First territory, now Punjab, Haryana spar over names

Chandigarh,: What’s in a name? Plenty, when it comes to Punjab and Haryana. For the last 47 years, the two states have been engaged in a war of words on territory. Now, this has taken on a different connotation – over names.

In the latest instance, Haryana has raised serious objection to Punjab coming up with a new town in close proximity to Chandigarh and naming it New Chandigarh.

The new town, where big ticket realtors like DLF Omaxe and several others have already lapped up prime land – agricultural fields till not long ago – and started their housing and commercial projects, will come up where the Punjab village of Mullanpur Garibdas once stood. The land owners of Mullanpur Garibdas have become millionaires by selling their land.

Disapproving the Punjab government’s decision to rename Mullanpur Garibdas as New Chandigarh, Haryana Chief Minister Bhupinder Singh Hooda has termed it “unethical”. His logic?

“The chemistry of Chandigarh cannot be changed. If today I rename Gurgaon as Newly-Born Delhi or Modern Delhi, what will it mean? It is not ethical. It is for the Punjab chief minister to decide,” an upset Hooda said.

New Chandigarh is located northwest of Chandigarh, the joint capital of Punjab and Haryana, near Panjab University and the Post-Graduate Institute of Medical Education and Research (PGIMER).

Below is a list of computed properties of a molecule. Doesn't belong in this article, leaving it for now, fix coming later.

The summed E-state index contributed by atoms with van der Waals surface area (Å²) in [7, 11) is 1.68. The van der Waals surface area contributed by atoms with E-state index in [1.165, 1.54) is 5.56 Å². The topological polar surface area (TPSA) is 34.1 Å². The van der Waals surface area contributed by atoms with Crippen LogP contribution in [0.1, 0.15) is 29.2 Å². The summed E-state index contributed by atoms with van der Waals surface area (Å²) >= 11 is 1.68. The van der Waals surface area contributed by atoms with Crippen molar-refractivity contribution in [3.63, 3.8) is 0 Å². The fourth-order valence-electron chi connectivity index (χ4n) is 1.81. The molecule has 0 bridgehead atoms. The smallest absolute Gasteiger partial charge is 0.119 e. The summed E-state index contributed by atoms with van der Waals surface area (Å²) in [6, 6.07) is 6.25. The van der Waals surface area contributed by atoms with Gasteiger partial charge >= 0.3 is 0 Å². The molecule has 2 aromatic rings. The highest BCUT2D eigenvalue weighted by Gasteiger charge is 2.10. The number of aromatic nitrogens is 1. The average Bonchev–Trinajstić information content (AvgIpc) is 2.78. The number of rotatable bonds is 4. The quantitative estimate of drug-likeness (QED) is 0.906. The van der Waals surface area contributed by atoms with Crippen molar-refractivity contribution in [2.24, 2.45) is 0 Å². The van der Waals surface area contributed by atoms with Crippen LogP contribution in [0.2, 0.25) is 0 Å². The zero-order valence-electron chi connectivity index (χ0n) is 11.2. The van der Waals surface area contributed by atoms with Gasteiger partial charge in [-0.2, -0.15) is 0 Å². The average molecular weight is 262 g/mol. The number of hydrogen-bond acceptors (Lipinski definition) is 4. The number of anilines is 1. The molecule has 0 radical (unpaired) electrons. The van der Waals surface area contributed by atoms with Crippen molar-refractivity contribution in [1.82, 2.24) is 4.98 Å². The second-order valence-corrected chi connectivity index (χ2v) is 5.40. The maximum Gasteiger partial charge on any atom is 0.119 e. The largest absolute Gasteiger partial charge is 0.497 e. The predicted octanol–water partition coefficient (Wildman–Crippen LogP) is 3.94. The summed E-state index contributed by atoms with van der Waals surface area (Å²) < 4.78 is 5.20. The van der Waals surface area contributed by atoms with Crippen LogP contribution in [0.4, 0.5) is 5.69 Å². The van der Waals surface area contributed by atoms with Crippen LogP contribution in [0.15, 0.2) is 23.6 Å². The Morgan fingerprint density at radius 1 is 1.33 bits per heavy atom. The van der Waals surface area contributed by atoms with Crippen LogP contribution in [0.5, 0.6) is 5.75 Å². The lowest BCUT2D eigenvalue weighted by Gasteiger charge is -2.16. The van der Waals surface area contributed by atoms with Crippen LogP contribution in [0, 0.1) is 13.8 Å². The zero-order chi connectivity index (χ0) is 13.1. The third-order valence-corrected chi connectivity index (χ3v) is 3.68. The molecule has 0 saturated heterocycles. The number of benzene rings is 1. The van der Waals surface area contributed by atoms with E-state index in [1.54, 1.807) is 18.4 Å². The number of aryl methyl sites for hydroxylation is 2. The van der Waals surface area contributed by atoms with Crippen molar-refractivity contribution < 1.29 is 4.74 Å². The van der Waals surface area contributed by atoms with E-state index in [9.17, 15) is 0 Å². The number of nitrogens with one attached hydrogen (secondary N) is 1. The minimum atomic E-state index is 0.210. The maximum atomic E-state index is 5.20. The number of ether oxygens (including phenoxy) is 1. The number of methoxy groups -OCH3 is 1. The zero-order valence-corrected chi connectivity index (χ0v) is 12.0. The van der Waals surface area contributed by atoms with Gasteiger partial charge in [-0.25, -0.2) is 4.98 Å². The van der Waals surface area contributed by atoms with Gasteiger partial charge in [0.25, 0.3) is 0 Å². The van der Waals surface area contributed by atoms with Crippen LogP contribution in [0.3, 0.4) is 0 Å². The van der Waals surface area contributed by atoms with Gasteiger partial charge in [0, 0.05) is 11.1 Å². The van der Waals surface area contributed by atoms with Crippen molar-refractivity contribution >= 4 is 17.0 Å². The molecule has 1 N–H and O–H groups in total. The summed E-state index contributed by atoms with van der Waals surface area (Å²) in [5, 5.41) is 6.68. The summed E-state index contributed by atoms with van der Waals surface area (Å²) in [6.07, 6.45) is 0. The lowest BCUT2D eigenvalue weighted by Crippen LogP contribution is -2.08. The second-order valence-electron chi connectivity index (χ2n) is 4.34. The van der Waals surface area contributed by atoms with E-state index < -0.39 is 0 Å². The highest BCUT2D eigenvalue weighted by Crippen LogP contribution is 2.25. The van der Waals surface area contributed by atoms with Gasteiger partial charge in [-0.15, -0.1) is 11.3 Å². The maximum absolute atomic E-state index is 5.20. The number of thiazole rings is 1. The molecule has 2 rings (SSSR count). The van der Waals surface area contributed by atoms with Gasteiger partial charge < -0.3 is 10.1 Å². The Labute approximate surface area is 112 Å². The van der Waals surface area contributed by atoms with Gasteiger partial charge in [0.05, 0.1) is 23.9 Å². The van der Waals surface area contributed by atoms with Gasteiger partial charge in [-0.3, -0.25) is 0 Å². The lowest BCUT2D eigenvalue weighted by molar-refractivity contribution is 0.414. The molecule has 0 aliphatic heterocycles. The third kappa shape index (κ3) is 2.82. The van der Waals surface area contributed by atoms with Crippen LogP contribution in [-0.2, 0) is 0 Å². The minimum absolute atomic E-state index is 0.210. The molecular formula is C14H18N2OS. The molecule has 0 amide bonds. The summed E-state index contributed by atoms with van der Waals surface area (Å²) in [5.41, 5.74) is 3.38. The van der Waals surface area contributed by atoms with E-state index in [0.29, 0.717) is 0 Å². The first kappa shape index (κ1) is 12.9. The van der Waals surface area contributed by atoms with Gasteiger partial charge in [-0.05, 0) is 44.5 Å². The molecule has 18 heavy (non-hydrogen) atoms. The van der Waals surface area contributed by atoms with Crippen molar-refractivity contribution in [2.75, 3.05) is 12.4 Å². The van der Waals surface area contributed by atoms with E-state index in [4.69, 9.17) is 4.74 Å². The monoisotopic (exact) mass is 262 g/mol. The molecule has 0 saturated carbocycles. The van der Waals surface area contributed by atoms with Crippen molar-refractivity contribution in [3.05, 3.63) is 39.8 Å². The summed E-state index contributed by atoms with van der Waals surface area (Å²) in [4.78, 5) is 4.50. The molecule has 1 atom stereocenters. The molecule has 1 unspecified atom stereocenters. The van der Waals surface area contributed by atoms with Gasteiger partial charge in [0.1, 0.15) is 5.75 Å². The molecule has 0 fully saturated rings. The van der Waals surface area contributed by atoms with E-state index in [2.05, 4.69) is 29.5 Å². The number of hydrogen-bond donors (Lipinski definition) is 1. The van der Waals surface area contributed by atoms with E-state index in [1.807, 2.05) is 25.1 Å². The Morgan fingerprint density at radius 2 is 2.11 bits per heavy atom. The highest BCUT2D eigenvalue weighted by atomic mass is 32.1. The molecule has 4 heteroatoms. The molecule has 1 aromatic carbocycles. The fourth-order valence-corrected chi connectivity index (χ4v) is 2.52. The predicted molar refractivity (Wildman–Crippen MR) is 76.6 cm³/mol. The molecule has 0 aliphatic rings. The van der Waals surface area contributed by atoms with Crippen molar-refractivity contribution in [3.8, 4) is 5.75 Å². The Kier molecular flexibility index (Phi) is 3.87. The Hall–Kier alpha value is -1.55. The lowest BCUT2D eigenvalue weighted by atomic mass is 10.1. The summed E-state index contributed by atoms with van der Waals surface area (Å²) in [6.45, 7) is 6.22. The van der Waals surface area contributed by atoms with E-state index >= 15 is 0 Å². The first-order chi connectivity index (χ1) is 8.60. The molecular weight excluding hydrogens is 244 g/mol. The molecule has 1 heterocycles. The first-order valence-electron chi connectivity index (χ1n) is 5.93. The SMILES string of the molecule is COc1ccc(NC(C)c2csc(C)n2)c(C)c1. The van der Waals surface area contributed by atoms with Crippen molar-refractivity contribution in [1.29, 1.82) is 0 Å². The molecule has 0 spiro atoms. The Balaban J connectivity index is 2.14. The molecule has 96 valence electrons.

Asked if he would take up the issue with the Punjab government, Hooda said he had expressed his views on the issue on different platforms. “It is for the Punjab government to take a call (on this),” he added.

It is not just the name that has become a bone of contention between the two states.

With the Chandigarh airport being expanded on the Mohali side in Punjab to convert it into an international facility, Haryana has resisted the Punjab government’s attempts to rename it Mohali International Airport.

Hooda stood his ground with the union civil aviation ministry to get the airport named Bhagat Singh Airport, Chandigarh.

Even when the civil aviation ministry was set to sign an agreement with the Punjab government for expanding the airport, Hooda had intervened just a few hours before the inking of the pact. So, instead of the bilateral agreement between the ministry and the Punjab government it became a tripartite agreement to also include Haryana.

Hooda has also been insisting on a separate high court for Haryana to be located in Chandigarh itself. The union law ministry is yet to give its green signal for this.

At present, Chandigarh has the Punjab and Haryana High Court for the two states.

Chandigarh, a 114 union territory, has been the joint capital of the two states since Nov 1, 1966, when Haryana was carved out of Punjab. For long, there had been talk of building a new capital for Haryana but this has now petered out.

By: Jaideep Sarin

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